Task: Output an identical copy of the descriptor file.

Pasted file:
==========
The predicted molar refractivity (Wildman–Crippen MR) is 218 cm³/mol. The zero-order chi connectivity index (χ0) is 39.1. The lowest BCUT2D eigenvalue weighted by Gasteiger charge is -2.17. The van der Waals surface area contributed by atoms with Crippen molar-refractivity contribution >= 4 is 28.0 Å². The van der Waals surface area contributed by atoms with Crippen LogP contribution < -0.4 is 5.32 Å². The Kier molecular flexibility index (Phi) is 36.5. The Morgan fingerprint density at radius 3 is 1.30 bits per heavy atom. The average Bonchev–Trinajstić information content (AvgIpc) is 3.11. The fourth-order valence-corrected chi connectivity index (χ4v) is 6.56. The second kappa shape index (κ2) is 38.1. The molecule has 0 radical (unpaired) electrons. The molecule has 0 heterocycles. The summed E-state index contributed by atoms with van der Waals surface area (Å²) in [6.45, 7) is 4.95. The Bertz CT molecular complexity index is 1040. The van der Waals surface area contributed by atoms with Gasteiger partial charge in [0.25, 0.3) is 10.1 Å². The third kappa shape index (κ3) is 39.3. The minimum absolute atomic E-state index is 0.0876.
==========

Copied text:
The predicted molar refractivity (Wildman–Crippen MR) is 218 cm³/mol. The zero-order chi connectivity index (χ0) is 39.1. The lowest BCUT2D eigenvalue weighted by Gasteiger charge is -2.17. The van der Waals surface area contributed by atoms with Crippen molar-refractivity contribution >= 4 is 28.0 Å². The van der Waals surface area contributed by atoms with Crippen LogP contribution < -0.4 is 5.32 Å². The Kier molecular flexibility index (Phi) is 36.5. The Morgan fingerprint density at radius 3 is 1.30 bits per heavy atom. The average Bonchev–Trinajstić information content (AvgIpc) is 3.11. The fourth-order valence-corrected chi connectivity index (χ4v) is 6.56. The second kappa shape index (κ2) is 38.1. The molecule has 0 radical (unpaired) electrons. The molecule has 0 heterocycles. The summed E-state index contributed by atoms with van der Waals surface area (Å²) in [6.45, 7) is 4.95. The Bertz CT molecular complexity index is 1040. The van der Waals surface area contributed by atoms with Gasteiger partial charge in [0.25, 0.3) is 10.1 Å². The third kappa shape index (κ3) is 39.3. The minimum absolute atomic E-state index is 0.0876.